Establishment of Tropical Annual Legumes Sod-Seeded into Bermudagrass or Prepared Seedbed

Vanessa Corriher-Olson, Francis M. Rouquette Jr., Gerald R. Smith

Abstract


Warm-season annual legumes such as cowpea (Vigna unguiculata [L.] Walp) and lablab (Lablab purpureus [L.] Sweet) have the potential to be used for grazing and/or hay crop throughout the Southeastern United States. Two studies were conducted at Texas A&M AgriLife Research, Overton, Texas to evaluate cowpea and lablab dry matter (DM) production and nutritive value when sod seeded into bermudagrass (Cynodon dactylon (L.) pers) or on prepared seedbed. In Experiment I, ‘Iron-and-Clay’ cowpea were direct-drilled on June 19 at 0, 56, 112, and 168 kg/ha seeding rates into chemically (Gramoxone®) suppressed or untreated ‘Coastal’ bermudagrass. A single harvest of cowpea to assess total dry matter was made in August. The dry matter was influenced by chemical treatment and seeding rate. Crude protein concentration in bermudagrass increased with increased seeding rate of cowpea, which indicated some direct nitrogen transfer from the cowpea to bermudagrass. In Experiment II, three seeding rates (28, 56, and 112 kg/ha) were evaluated for Iron-and-Clay cowpea and three selections of lablab for DM and nutritive value. At two harvest dates, DM production and percent stand were greatest at 112 kg/ha seeding rate. Crude protein concentrations in leaves of cowpea and lablab at both harvest dates remained relatively constant at 26.5%.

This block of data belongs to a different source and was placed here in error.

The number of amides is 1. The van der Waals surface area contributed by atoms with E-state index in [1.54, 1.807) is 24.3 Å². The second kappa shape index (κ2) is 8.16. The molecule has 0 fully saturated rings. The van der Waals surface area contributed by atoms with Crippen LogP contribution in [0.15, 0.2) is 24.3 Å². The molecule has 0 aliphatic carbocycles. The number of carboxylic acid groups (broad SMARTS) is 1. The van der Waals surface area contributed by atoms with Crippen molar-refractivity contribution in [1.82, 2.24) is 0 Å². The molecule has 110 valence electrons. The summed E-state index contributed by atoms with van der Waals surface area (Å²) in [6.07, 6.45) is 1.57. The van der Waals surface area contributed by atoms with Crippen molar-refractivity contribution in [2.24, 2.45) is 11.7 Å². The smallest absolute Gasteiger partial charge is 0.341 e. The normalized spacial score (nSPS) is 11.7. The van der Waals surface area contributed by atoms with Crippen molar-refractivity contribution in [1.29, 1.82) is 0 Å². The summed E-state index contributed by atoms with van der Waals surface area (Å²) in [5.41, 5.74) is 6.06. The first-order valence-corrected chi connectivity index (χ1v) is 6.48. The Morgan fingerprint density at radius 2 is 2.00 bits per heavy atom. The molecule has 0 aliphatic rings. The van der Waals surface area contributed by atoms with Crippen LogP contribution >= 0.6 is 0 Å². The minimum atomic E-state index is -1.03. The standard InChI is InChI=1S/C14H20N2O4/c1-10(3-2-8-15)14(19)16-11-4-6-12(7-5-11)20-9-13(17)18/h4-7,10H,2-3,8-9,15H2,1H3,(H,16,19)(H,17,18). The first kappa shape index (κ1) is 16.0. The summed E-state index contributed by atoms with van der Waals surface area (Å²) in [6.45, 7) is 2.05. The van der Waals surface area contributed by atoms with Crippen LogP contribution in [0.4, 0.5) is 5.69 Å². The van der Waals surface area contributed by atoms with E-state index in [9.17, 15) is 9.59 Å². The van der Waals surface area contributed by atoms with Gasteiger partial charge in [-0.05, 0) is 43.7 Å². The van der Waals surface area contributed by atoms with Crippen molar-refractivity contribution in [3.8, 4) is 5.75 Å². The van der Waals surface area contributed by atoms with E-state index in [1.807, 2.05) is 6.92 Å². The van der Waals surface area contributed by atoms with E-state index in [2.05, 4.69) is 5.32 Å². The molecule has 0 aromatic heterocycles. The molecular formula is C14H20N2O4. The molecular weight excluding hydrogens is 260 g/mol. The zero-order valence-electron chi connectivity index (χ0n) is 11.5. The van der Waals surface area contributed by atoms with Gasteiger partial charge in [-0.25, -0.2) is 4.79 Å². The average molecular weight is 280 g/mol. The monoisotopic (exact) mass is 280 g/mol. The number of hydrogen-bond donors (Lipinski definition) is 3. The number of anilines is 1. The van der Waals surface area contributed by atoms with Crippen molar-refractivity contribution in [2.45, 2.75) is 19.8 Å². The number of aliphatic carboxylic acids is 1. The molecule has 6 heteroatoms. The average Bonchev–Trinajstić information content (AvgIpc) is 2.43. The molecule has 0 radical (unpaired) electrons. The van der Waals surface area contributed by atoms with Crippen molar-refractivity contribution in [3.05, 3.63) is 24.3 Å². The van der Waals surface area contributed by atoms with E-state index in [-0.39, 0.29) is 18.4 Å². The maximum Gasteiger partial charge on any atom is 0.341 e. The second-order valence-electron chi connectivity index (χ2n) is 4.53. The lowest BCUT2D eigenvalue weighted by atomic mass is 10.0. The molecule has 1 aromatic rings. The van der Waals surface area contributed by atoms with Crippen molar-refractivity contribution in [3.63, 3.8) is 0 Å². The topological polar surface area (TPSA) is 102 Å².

Keywords


cowpea; lablab; bermudagrass; seeding rate; legumes

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